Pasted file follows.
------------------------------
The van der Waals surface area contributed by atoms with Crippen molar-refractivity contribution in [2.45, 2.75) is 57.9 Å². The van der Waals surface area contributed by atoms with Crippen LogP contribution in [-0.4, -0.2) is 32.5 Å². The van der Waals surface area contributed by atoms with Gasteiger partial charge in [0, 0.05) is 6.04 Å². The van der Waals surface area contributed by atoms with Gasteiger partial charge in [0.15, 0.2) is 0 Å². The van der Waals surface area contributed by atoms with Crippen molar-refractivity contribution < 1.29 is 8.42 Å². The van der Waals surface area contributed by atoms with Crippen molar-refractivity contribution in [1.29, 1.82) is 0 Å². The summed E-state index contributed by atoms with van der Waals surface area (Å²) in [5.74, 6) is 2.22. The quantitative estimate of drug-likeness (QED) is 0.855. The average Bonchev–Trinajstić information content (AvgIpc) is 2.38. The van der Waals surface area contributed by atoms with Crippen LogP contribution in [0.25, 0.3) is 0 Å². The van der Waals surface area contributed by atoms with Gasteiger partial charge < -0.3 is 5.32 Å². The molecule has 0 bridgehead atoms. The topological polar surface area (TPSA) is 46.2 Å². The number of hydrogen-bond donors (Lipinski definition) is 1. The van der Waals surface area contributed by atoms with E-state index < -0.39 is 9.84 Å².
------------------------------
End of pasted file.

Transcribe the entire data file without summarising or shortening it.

The van der Waals surface area contributed by atoms with Crippen molar-refractivity contribution in [2.45, 2.75) is 57.9 Å². The van der Waals surface area contributed by atoms with Crippen LogP contribution in [-0.4, -0.2) is 32.5 Å². The van der Waals surface area contributed by atoms with Gasteiger partial charge in [0, 0.05) is 6.04 Å². The van der Waals surface area contributed by atoms with Gasteiger partial charge in [0.15, 0.2) is 0 Å². The van der Waals surface area contributed by atoms with Crippen molar-refractivity contribution < 1.29 is 8.42 Å². The van der Waals surface area contributed by atoms with Crippen molar-refractivity contribution in [1.29, 1.82) is 0 Å². The summed E-state index contributed by atoms with van der Waals surface area (Å²) in [5.74, 6) is 2.22. The quantitative estimate of drug-likeness (QED) is 0.855. The average Bonchev–Trinajstić information content (AvgIpc) is 2.38. The van der Waals surface area contributed by atoms with Crippen LogP contribution in [0.25, 0.3) is 0 Å². The van der Waals surface area contributed by atoms with Gasteiger partial charge < -0.3 is 5.32 Å². The molecule has 0 bridgehead atoms. The topological polar surface area (TPSA) is 46.2 Å². The number of hydrogen-bond donors (Lipinski definition) is 1. The van der Waals surface area contributed by atoms with E-state index < -0.39 is 9.84 Å².